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Budget cuts hurt Class 3A

The clock is ticking on the Class 3A Southern League.

Facing looming state budget cuts and the departure of one of its four members to join Class 4A next season and trying desperately to find games to fill schedules, the league is in need of help and fast.

And that help might not be far away, but the form in which it might come isn’t known.

The Nevada Interscholastic Activities Association’s Board of Control was to discuss possible realignment of the state’s four classes at its meeting today, but the state’s governing body isn’t yet ready to act.

"The 3A is basically a dead league," Virgin Valley athletic director Keven Hess said. "We don’t have enough teams to even have a league. Everybody is concerned about it."

Boulder City and Moapa Valley are just as concerned. When Faith Lutheran jumps to Class 4A next year, Boulder City, Moapa Valley and Virgin Valley will be all that’s left of the Class 3A Southern League, a league that until this season included Pahrump Valley.

NIAA regulations state, "The Executive Director shall not schedule or conduct a regional tournament for a sanctioned sport for a Class 3A or 4A league unless at least four teams from the league participate … during the season."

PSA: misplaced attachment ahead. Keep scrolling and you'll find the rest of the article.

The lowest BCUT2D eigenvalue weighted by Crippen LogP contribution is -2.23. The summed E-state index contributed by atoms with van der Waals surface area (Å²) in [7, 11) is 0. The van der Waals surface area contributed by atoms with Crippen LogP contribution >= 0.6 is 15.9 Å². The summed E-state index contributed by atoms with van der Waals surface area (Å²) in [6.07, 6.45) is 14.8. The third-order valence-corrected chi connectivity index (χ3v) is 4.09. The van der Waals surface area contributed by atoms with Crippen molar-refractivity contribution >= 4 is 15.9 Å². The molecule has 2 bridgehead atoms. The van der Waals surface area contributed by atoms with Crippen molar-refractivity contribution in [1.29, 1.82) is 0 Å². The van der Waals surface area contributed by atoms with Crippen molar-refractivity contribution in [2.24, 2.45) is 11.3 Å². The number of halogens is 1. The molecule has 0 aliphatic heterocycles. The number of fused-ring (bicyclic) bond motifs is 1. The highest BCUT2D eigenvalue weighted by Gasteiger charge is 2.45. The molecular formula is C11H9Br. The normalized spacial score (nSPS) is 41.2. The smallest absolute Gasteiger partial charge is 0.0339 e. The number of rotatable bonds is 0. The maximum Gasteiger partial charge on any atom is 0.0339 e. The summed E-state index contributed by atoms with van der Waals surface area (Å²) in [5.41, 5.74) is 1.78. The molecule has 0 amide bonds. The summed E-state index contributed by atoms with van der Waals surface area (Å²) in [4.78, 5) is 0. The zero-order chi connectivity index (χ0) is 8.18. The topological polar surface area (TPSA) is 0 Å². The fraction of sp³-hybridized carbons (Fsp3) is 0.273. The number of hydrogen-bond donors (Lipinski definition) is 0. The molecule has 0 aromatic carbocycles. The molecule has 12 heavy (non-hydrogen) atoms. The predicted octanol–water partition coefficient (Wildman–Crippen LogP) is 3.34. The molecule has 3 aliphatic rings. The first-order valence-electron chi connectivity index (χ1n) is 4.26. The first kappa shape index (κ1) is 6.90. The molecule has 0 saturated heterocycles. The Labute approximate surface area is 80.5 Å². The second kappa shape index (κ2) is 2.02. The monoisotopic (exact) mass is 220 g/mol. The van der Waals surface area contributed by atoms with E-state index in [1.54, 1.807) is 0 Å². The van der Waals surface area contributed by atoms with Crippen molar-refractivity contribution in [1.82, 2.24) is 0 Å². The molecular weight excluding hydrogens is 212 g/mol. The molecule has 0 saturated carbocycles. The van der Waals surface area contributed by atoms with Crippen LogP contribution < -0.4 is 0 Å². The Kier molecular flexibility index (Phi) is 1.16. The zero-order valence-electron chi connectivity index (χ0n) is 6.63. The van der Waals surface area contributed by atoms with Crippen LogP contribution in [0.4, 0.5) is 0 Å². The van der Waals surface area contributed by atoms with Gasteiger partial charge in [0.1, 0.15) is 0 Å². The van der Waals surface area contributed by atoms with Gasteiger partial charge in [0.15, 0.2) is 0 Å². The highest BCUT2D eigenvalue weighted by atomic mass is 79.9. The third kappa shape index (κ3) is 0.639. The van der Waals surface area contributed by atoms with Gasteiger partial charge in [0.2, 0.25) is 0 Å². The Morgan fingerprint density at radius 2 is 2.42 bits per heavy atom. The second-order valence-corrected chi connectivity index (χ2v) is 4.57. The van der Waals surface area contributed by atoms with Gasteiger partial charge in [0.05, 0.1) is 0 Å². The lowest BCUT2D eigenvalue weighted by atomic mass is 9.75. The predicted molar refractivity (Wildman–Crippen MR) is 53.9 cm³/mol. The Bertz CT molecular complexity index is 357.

The lack of a league tournament is far from the only concern. "With all the budget cuts, trying to fill a schedule is almost impossible," Moapa Valley athletic director Matt Messer said.

For next season, the three remaining schools have two football league games scheduled, leaving seven or eight dates to fill with nonleague games and no other schools in Southern Nevada (other than Faith Lutheran) anywhere near the size, enrollment-wise.

"Our scheduling is a nightmare," Boulder City athletic director Regina Quintero said. "I’ve been working on next year’s football schedule for a month trying to find games."

One potential solution being tossed around is merging Classes 3A and 4A and creating leagues based on competitive balance, but that would ask the 3A schools, which have enrollments near 700, to compete with the Southern 4As, some of which have four or even five times the number of students.

"The problem with that is to move them up, they’d be playing bigger schools," said Ray Mathis, the Clark County School District’s athletic director. "That was the problem in the first place. … If we move some 4As to 3A, that’s probably the right fix. We’d have to do that based on competitiveness or move 3A schools up."

With another Class 4A school expected to open in Las Vegas next year, the NIAA will have 49 Class 4A members and only 10 Class 3A members among 106 schools.

"It’s unfortunate there aren’t more 3A schools," said Mathis, who is also the president of the Board of Control. "I want to make the 3A happy. I want them to tell us what they think the best solution is. They’re the ones who have to live with it."

The NIAA, though, will wait until it gets more information about state budgets and might seek input from the state’s superintendents before it has any further discussion.

Contact reporter Bartt Davis at bdavis@ reviewjournal.com or 702-387-5230.

 

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